Investing in Australia’s rail networks will help take these vehicles off the road, which has environmental and social benefits.
Rail is also a large employer, with close to 200,000 directly or indirectly involved in the industry through freight and passenger operators, track owners and managers, manufacturers, suppliers, contractors, consultants and government administration.
The contribution to the Australian economy currently stands at around $26 billion, with the ARA’s plan stating this could jump significantly with the right policies in place.
Another factor is the new age of consumerism. The trend of online shopping requires a pick-up from the supplier or wharf, to the warehouse and onto the home, adding to road congestion.
The growing population must be fed, so transporting product is on the rise, and people expect speed and efficiency in their delivery to markets. Housing affordability is a recognised problem, giving rise to the need for options to improve access to and the liveability of Australia’s various growth corridors and regions.
A coordinated approach to rail
The Australian rail industry is currently standing at a crossroads between the opportunities presented by the significant and ongoing investment in systems and infrastructure.
It is facing the challenges posed by aging infrastructure, an aging workforce and the historical separation of rail into discrete state-oriented networks, and the way in which these challenges are addressed will determine the value derived from current and future investment.
The Australian rail industry is also faced with the challenge of fragmentation. Historical events have resulted in a number of discrete, state-oriented networks with non-compatible infrastructure, differing regulatory frameworks and uncoordinated project schedules that compete for the same scarce resources.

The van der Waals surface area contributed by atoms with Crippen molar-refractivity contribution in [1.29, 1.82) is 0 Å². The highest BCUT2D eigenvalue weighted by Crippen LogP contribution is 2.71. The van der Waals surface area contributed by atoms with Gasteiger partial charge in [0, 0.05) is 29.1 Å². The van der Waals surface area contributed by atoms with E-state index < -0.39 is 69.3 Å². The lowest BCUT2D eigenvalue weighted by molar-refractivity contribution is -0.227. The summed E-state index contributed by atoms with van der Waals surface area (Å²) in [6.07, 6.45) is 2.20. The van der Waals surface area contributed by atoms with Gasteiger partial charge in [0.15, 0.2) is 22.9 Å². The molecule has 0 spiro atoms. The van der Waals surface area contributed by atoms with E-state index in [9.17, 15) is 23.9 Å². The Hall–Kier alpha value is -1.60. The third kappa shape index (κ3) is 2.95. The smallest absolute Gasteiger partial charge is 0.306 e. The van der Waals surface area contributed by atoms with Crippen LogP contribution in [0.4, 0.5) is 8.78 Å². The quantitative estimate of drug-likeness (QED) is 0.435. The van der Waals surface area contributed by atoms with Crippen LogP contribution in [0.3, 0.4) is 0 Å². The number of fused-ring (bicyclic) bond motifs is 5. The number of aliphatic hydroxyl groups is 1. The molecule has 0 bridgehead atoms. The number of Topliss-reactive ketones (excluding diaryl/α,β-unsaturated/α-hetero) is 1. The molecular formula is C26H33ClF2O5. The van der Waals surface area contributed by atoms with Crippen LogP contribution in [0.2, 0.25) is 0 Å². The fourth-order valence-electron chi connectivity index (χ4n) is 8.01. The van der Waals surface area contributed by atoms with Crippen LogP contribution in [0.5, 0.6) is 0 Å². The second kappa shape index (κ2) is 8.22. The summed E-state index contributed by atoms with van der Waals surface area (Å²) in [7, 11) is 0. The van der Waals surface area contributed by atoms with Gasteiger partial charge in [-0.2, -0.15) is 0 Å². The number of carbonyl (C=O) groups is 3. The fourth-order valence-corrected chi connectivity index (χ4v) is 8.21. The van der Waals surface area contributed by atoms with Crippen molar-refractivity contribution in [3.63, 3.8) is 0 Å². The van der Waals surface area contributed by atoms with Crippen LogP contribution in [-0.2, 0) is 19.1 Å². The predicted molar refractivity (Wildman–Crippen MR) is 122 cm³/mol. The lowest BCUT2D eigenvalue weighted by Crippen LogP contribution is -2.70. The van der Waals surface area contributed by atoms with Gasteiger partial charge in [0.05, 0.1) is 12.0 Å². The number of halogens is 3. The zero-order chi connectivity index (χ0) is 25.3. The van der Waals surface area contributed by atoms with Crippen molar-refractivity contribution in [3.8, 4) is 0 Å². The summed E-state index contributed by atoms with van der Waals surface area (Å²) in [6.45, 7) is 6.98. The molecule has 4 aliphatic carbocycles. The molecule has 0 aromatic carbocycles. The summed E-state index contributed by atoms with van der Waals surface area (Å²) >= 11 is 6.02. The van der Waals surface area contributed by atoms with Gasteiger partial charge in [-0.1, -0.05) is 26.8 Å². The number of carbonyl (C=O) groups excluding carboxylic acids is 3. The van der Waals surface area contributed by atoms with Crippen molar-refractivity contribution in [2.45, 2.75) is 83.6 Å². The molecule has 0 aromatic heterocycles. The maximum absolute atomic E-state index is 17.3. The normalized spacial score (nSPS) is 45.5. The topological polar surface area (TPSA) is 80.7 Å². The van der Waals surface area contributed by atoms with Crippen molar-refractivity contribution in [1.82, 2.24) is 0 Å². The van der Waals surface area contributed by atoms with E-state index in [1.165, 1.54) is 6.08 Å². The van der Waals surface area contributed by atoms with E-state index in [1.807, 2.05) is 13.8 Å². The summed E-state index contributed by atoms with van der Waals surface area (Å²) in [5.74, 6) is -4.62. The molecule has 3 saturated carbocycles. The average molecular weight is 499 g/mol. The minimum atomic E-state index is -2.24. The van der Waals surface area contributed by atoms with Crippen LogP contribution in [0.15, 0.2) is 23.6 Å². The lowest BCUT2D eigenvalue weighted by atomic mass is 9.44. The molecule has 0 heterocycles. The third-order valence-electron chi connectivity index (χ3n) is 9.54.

The Plan believes a collaborative approach which engages Commonwealth, State and Territory Governments can serve to overcome these inefficiencies.
A plan to benefit Australia
The National Rail Industry Plan for the Benefit of Australia is needed to help meet the challenges facing Australia and the rail industry, and obtain maximum economic growth, efficiency, productivity and social benefits from the substantial investments currently being made, which are likely to exceed $100 billion by 2030.
A consolidated pipeline of projects around Australia will help identify priorities in addressing infrastructure needs, including the challenges of congestion and fragmentation, with funding approvals based on the compelling nature of the supporting business case.
Rail will play an increasingly important role in Australia in the future. Now is a pivotal time to bring in a National Rail Industry Plan to ensure Australian rail can realise its full potential.
The ARA recently presented the National Rail Industry Plan to Ministers at Parliament House. Pictured in the photo is Senator Sinodinos, Minister Chester, ARA Chairman Bob Herbert AM and ARA CEO Danny Broad.
The five key areas of focus
1. Recognising the importance of rail for Australia’s infrastructure development, urban planning and freight movements
2. Harmonising standards, minimising regulations and maximising economies of scale
3. Growing the capabilities of individuals and companies
4. Maximising opportunities for rail companies
5. Fostering innovation, research and development